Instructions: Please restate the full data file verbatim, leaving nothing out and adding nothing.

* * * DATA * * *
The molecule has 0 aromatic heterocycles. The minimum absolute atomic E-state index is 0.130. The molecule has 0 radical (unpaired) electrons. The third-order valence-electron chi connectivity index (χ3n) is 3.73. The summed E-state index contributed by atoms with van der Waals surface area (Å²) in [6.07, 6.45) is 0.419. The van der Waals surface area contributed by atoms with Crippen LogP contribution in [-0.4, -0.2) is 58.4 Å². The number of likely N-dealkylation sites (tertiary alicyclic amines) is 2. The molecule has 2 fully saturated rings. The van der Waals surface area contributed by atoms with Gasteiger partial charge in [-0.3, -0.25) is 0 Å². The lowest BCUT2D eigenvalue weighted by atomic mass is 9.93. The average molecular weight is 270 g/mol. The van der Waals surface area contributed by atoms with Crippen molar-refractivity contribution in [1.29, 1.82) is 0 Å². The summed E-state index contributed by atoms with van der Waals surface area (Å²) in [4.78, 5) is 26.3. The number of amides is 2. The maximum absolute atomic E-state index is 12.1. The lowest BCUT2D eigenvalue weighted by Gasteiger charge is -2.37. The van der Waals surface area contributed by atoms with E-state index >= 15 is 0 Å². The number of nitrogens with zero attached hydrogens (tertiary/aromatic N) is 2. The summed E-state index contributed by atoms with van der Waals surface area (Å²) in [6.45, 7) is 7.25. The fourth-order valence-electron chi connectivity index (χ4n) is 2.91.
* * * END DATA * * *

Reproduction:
The molecule has 0 aromatic heterocycles. The minimum absolute atomic E-state index is 0.130. The molecule has 0 radical (unpaired) electrons. The third-order valence-electron chi connectivity index (χ3n) is 3.73. The summed E-state index contributed by atoms with van der Waals surface area (Å²) in [6.07, 6.45) is 0.419. The van der Waals surface area contributed by atoms with Crippen LogP contribution in [-0.4, -0.2) is 58.4 Å². The number of likely N-dealkylation sites (tertiary alicyclic amines) is 2. The molecule has 2 fully saturated rings. The van der Waals surface area contributed by atoms with Gasteiger partial charge in [-0.3, -0.25) is 0 Å². The lowest BCUT2D eigenvalue weighted by atomic mass is 9.93. The average molecular weight is 270 g/mol. The van der Waals surface area contributed by atoms with Crippen molar-refractivity contribution in [1.29, 1.82) is 0 Å². The summed E-state index contributed by atoms with van der Waals surface area (Å²) in [4.78, 5) is 26.3. The number of amides is 2. The maximum absolute atomic E-state index is 12.1. The lowest BCUT2D eigenvalue weighted by Gasteiger charge is -2.37. The van der Waals surface area contributed by atoms with E-state index >= 15 is 0 Å². The number of nitrogens with zero attached hydrogens (tertiary/aromatic N) is 2. The summed E-state index contributed by atoms with van der Waals surface area (Å²) in [6.45, 7) is 7.25. The fourth-order valence-electron chi connectivity index (χ4n) is 2.91.